Chef Mil

Berkeley, CA

Female, 49

I have been working in restaurants in the San Francisco Bay Area for over 20 years (two of the restaurants had been in the SF Chronicle's Top 100 Restaurants). I have cooked mostly Mediterranean food, but have some experience with Asian food. I went to cooking school, and worked my way up from being a prep cook (think--prepping 3 cases of artichokes, de-boning 100 quail, and juicing a case of lemons!) to being a chef at a well known restaurant in my area. And no, I am not the yelling type! :)

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93 Questions


Last Answer on March 14, 2013

Best Rated

Just how unsanitary does your restaurant have to be to get a 'B' (or, god forbid, 'C') rating? I live in SoCal and have seen plenty of gross places with 'A' ratings, I can't imagine what would earn a place a B or C.

Asked by Dr. Nick over 11 years ago

Hi Dr. Nick, Good question. I am not familiar with that rating system as I'm used to the health inspector just coming in, making comments on a sheet, and leaving us a yellow copy. Can you tell me more about the A rated restaurant and why it was gross? I would imagine that B rated restaurant would have to be doing something very unhealthy with the food such as cutting vegetables on a cutting board that had raw meat or perhaps cooks weren't washing their hands. I once walked by a restaurant that had been closed down by the health department and it just reeked of grossness; there was a cockroach in the window and looked pretty shabby.

What's the approximate markup on food vs. beverages in your restaurant? And what proportion of a restaurant's overall revenues come from each?

Asked by TaylorK over 11 years ago

Hi Taylor, In the restaurant I worked, we did food cost times 4. I'm not sure what they did on the bar side; industry standard seems to be about 5 times the cost. The owners of the restaurant/bar I worked at must've done something wrong because we made more money on the food side than on the bar side, which is not normal. It was almost a 50-50 split with the food edging the alcohol out by a percentage or two. I've heard that many places want to make about 70% of profit off the alcohol.

I agree, this is an amazing Q&A, thank you! What do you do if a customer calls to say they got food poisoning after eating at your restaurant?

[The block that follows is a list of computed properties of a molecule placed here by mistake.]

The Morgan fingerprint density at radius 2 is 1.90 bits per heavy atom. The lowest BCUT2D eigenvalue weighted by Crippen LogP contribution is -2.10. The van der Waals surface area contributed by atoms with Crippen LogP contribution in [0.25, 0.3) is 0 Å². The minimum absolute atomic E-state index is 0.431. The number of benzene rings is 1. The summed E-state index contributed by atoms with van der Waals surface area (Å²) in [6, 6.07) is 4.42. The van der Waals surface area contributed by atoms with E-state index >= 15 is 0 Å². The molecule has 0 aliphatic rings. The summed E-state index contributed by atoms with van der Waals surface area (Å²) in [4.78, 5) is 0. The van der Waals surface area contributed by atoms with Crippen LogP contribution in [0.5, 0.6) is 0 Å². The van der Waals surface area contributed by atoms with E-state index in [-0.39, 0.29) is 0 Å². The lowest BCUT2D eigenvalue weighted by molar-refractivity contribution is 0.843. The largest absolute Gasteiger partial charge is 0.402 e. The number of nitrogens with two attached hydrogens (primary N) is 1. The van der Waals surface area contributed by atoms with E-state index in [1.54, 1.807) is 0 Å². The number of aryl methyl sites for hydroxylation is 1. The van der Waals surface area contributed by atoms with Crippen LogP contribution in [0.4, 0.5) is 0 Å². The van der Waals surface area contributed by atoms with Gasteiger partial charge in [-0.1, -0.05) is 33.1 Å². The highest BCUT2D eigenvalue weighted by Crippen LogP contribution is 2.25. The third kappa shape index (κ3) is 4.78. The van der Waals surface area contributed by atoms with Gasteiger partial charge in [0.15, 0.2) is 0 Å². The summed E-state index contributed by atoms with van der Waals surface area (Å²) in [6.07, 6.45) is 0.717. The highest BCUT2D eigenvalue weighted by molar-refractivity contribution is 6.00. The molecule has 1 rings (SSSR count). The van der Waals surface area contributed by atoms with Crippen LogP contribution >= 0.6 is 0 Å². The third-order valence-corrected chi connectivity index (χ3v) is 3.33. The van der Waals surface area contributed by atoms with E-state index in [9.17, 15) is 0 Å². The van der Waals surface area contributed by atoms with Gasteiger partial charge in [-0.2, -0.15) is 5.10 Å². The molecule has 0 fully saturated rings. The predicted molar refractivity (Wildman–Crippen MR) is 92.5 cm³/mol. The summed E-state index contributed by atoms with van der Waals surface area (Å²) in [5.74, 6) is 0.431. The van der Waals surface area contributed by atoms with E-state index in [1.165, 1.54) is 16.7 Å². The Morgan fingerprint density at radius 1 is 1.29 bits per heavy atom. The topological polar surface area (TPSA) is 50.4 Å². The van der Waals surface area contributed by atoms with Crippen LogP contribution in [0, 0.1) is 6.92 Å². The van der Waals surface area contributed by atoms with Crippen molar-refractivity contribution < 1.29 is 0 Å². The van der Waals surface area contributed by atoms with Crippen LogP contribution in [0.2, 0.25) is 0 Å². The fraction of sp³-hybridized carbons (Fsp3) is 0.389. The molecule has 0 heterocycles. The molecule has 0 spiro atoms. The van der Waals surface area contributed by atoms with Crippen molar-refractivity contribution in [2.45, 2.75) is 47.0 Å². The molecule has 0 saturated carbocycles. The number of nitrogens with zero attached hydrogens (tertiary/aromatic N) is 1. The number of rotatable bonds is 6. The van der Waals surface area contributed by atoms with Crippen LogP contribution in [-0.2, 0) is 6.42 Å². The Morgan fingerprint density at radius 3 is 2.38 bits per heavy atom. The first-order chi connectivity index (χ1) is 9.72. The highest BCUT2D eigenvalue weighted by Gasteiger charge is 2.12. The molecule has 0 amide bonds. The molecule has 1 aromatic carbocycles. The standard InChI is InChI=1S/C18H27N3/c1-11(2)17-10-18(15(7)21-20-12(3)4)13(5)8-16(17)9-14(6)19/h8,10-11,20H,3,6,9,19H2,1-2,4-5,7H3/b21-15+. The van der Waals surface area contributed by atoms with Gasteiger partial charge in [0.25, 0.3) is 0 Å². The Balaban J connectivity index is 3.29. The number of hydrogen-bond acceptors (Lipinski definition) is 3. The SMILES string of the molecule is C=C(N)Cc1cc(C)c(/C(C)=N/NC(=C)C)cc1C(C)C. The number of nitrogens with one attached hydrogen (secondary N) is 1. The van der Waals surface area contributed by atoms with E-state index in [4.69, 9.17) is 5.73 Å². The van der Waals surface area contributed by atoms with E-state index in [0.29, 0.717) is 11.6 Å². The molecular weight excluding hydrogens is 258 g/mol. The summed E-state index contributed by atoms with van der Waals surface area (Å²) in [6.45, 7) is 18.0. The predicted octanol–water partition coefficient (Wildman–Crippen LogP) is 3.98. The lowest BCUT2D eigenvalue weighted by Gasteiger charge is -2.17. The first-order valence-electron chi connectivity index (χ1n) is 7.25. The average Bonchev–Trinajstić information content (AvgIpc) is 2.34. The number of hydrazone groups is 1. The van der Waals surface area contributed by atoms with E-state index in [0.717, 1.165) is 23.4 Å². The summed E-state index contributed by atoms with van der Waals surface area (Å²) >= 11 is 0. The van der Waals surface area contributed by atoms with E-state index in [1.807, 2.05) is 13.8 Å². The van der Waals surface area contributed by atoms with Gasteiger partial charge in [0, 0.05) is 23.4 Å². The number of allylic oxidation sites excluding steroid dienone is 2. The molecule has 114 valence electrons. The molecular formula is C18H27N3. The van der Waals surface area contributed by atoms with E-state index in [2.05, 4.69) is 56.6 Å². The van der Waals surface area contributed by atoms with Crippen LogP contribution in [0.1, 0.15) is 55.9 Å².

Asked by jen over 11 years ago

Hi Jen, Thank you so much. It is fun to answer all these questions. :) If a customer says they got food poisoning, I take it very seriously. I always ask them what they ate and when they got sick. At one restaurant I worked at, the owner would always ask them if they had been drinking and how much. He always contended it takes at least 24 hours for food poisoning to happen. Anyway, I would also talk to the staff and find out what was going on that day and what was the state of the food. I would try to make sure we took ultra-precautions to make sure we are very, very careful.

What foods are disproportionately AMAZING when they're "in season" compared to the rest of the year when they're just so-so? And do you make extra efforts to incorporate them into your menu?

Asked by amy_p over 11 years ago

Hi Amy, Tomatoes!!! Stone fruit, such as apricots. Oh yes, when tomatoes are in season I would make salmorejo, which is a type of gazpacho and tomato salads. As for stone fruit, I totally incorporate them into desserts or pair them with roasted duck. I know tomatoes are available the whole year, but those unseasonal tomatoes, I don't consider tomatoes. Yuck! :) Can you tell I love summer produce?

Waiters are always blaming "the kitchen" when service is slow and food is taking too long. Is that just a BS excuse, or is it often the case?

Asked by Some more ... please? over 11 years ago

Hi Some, No, it's usually the case. I sometimes feel sorry for waiters as they have to get the brunt of the customer's ire. Hopefully, they give them something a little extra to smooth out any ruffled feathers.

What are some less-commonly-owned pieces of cookware that you think everyone should have in their kitchens at home?

Asked by Colette over 11 years ago

Hi Colette, A good, sharp knife!!! That actually is a less commonly owned piece of kitchenware in homes. Otherwise, a microplane, a benriner, mortar and pestle, a knife steel, and a Vita-mix blender. I had to look in my kitchen. Plus, a sense of humor!

What's an experimental dish you attempted that just failed miserably?

Asked by brooketown over 11 years ago

Hi Brooketown, I was just talking about this to someone! I tried to make this Spanish tripe dish with all this Spanish charcuterie, pig trotters, and pimenton. The tripe was slowly cooked for two hours which made it quite tender, and I thought all the add ons gave it such great flavor. Unfortunately, we have such a bias against tripe in this country that only 9 sold in the two weeks I had it on the menu. Even Alice Waters' ex-husband couldn't bring himself to eat tripe. He said he just couldn't stomach eating a stomach!!! :)